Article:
Prescient, from 2012, by Nir Eyal.
The Curated Web is characterized by a fundamentally different value to users than the social web. Whereas Web 1.0 was characterized by content published from one-to-many and social media was about easily creating and sharing content, from many-to-many, the curated web is about capturing and collecting only the content that matters, from many-to-one. Like all successive phases, the curated web is a response to the weaknesses of the previous phase. Users inundated with too much content are looking for solutions to help them make sense of it all. Curated Web companies solve this problem by turning content curation into content creation and, following the predicted trend line, they see unprecedented percentages of user participation. Each re-pin, re-blog, re-tweet, creates a curated, easy-to-use stream for future information to flow.
By designing new interfaces, and suddenly making information accessible, innovative companies have just begun creating the Curated Web. By extrapolating the trend line, we can expect new startups to engage even higher numbers of users in creating content by making creation even easier. As our ability to create content increases, perhaps one day becoming nearly effortless, we are likely to see new interfaces to help us make sense of all the data, and hearkening the next phase of the web.
In the waning days of Delicious*, I came across this link shared there tonight by Michal Migurski.
It’s a fantastic essay by Matthew Ogle on the recent building of the real-time web, and the opportunities ahead to add meaning to the myriad personal histories now floating in the network.
By providing us with new ways to share what we’re doing right now, the real-time web also captures something we might not have created otherwise: a permanent record of the event. We’ve all been so distracted by The Now that we’ve hardly noticed the beautiful comet tails of personal history trailing in our wake. We’ve all become accidental archivists; our burgeoning digital archives open out of the future.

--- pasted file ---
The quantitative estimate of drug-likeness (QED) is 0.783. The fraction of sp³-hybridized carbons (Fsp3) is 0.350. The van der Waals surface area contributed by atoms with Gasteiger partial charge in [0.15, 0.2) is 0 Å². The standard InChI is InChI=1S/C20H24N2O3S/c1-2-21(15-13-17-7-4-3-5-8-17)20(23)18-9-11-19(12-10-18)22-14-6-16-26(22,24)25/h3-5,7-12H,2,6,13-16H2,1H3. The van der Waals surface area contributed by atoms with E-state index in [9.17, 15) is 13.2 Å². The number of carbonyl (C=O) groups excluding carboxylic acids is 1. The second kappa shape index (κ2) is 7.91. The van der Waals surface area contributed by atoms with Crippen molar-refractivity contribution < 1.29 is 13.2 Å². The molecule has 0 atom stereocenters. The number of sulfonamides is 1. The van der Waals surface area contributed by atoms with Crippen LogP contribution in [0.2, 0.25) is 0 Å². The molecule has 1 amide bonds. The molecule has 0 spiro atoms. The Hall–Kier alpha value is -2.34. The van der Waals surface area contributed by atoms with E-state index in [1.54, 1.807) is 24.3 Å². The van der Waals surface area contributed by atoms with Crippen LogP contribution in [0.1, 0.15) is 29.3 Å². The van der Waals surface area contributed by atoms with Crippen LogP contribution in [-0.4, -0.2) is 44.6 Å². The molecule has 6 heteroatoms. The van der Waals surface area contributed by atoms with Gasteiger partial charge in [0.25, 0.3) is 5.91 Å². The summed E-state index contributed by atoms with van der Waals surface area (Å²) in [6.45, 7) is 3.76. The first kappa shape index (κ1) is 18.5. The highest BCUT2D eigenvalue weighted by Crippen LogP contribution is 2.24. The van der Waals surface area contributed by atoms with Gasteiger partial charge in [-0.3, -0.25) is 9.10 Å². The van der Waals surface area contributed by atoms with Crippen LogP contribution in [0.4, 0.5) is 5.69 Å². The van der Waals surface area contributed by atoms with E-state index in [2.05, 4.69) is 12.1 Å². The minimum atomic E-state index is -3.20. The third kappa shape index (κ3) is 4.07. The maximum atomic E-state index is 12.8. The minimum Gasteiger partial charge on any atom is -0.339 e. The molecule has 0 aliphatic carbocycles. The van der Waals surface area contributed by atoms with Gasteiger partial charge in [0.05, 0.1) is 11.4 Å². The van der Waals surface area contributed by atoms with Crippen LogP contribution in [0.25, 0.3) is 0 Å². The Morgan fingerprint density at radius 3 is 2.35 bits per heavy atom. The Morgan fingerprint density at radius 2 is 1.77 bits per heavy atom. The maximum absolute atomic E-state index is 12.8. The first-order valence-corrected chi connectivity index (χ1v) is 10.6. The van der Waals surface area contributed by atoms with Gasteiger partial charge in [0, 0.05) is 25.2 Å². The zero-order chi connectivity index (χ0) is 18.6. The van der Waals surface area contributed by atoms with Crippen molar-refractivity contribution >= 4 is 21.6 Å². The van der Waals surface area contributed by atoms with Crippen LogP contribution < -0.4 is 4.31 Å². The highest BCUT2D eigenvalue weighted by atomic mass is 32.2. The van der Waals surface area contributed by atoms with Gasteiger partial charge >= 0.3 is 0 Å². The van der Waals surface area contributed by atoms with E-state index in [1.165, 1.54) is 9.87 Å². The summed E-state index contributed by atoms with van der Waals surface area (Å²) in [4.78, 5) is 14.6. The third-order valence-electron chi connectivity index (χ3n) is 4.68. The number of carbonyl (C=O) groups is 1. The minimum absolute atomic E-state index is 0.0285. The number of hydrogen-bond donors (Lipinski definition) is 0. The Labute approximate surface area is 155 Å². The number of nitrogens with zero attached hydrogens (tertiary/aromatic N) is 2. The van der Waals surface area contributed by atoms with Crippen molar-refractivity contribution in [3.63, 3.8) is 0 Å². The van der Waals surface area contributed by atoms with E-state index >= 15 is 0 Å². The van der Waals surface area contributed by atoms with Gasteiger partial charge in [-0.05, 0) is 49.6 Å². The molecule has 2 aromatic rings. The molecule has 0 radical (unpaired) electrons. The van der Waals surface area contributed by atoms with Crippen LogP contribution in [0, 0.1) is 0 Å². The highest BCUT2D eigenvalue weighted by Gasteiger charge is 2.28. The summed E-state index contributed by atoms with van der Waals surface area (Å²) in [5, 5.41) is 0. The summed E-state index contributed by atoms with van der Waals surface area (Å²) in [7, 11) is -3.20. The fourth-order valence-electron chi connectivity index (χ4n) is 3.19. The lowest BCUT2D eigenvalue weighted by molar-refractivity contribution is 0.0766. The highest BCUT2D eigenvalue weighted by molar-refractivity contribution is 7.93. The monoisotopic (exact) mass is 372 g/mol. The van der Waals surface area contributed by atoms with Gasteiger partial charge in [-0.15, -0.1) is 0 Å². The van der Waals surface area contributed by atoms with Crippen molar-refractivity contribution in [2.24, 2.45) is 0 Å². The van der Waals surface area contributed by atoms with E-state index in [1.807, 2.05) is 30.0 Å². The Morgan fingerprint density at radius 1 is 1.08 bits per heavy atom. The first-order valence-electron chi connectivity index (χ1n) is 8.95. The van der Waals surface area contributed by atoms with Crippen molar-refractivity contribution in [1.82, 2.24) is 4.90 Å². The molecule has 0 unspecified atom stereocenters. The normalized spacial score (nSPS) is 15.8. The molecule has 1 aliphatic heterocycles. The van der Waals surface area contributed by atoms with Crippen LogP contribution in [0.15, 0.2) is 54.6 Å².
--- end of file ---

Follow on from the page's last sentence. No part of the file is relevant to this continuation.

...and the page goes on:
What were you thinking about on November 23rd, 2009? You probably have no idea, but Twitter might. What was your personal soundtrack to the summer of ’07? Ask Last.fm. Hit up Dopplr to find out how many miles you travelled last year, Foursquare for the Berlin bar that people you know check in to more than any other, or Facebook to see the photos of the last time you hung out with your best friend on the other side of the world.
Without deliberate planning, we have created amazing new tools for remembering. The real-time web might just be the most elaborate and widely-adopted architecture for self-archival ever created.
– Matthew Ogle, “Archive Fever: A love letter to the post real-time web”
* From the archives, the day I figured out how to use del.icio.us
“The final thing I’d say about optimism is this. If we took the loopiest, most moonbeam-addled Californian utopian internet bullshit, and held it up against the most cynical, realpolitik-inflected scepticism, the Californian bullshit would still be a better predictor of the future. Which is to say that, if in 1994 you’d wanted to understand what our lives would be like right now, you’d still be better off reading a single copy of Wired magazine published in that year than all of the sceptical literature published ever since.”
– Clay Shirky, from an interview in The Guardian
“While they acknowledge that use of the internet as a tool for communications can yield both positive and negative effects, a significant majority of technology experts and stakeholders participating in the fourth Future of the Internet survey say it improves social relations and will continue to do so through 2020.”
– From the July 2010 Pew Research Center report, “The Future of Online Socializing”
“Walter Benjamin spoke of ‘modern man’s legitimate claim to being reproduced’ by film, a claim denied modern man by the capitalist film industry; James Joyce’s Leopold Bloom lamented the fact that the wisdom of the street found no outlet in literature. Now, through a million open channels, the wisdom of the people is represented, and they can write back to power—or at least to posters of YouTube videos. A lot of this writing has been insightful, strange, and witty. A comparable amount has been racist, homophobic, misogynistic—and a great many people have simply posted very cute photos of their pets.”
– n+1, “Internet as Social Movement: A brief history of webism”